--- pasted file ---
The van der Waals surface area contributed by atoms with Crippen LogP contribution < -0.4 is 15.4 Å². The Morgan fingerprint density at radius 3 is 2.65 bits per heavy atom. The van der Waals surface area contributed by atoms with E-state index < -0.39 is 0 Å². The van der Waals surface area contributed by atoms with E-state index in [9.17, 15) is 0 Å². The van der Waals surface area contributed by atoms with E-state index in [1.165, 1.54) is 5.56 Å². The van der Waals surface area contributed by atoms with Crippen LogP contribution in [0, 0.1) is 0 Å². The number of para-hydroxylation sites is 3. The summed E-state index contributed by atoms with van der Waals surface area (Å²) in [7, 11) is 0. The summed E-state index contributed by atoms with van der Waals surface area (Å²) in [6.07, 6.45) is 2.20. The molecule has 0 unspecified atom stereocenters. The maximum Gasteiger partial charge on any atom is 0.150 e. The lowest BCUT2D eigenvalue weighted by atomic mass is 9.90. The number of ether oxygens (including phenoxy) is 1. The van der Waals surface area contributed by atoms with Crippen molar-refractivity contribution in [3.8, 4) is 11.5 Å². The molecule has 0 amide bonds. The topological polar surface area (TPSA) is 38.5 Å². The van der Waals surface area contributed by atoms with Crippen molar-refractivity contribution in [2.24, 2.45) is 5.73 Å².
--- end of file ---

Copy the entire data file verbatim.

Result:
The van der Waals surface area contributed by atoms with Crippen LogP contribution < -0.4 is 15.4 Å². The Morgan fingerprint density at radius 3 is 2.65 bits per heavy atom. The van der Waals surface area contributed by atoms with E-state index < -0.39 is 0 Å². The van der Waals surface area contributed by atoms with E-state index in [9.17, 15) is 0 Å². The van der Waals surface area contributed by atoms with E-state index in [1.165, 1.54) is 5.56 Å². The van der Waals surface area contributed by atoms with Crippen LogP contribution in [0, 0.1) is 0 Å². The number of para-hydroxylation sites is 3. The summed E-state index contributed by atoms with van der Waals surface area (Å²) in [7, 11) is 0. The summed E-state index contributed by atoms with van der Waals surface area (Å²) in [6.07, 6.45) is 2.20. The molecule has 0 unspecified atom stereocenters. The maximum Gasteiger partial charge on any atom is 0.150 e. The lowest BCUT2D eigenvalue weighted by atomic mass is 9.90. The number of ether oxygens (including phenoxy) is 1. The van der Waals surface area contributed by atoms with Crippen molar-refractivity contribution in [3.8, 4) is 11.5 Å². The molecule has 0 amide bonds. The topological polar surface area (TPSA) is 38.5 Å². The van der Waals surface area contributed by atoms with Crippen molar-refractivity contribution in [2.24, 2.45) is 5.73 Å².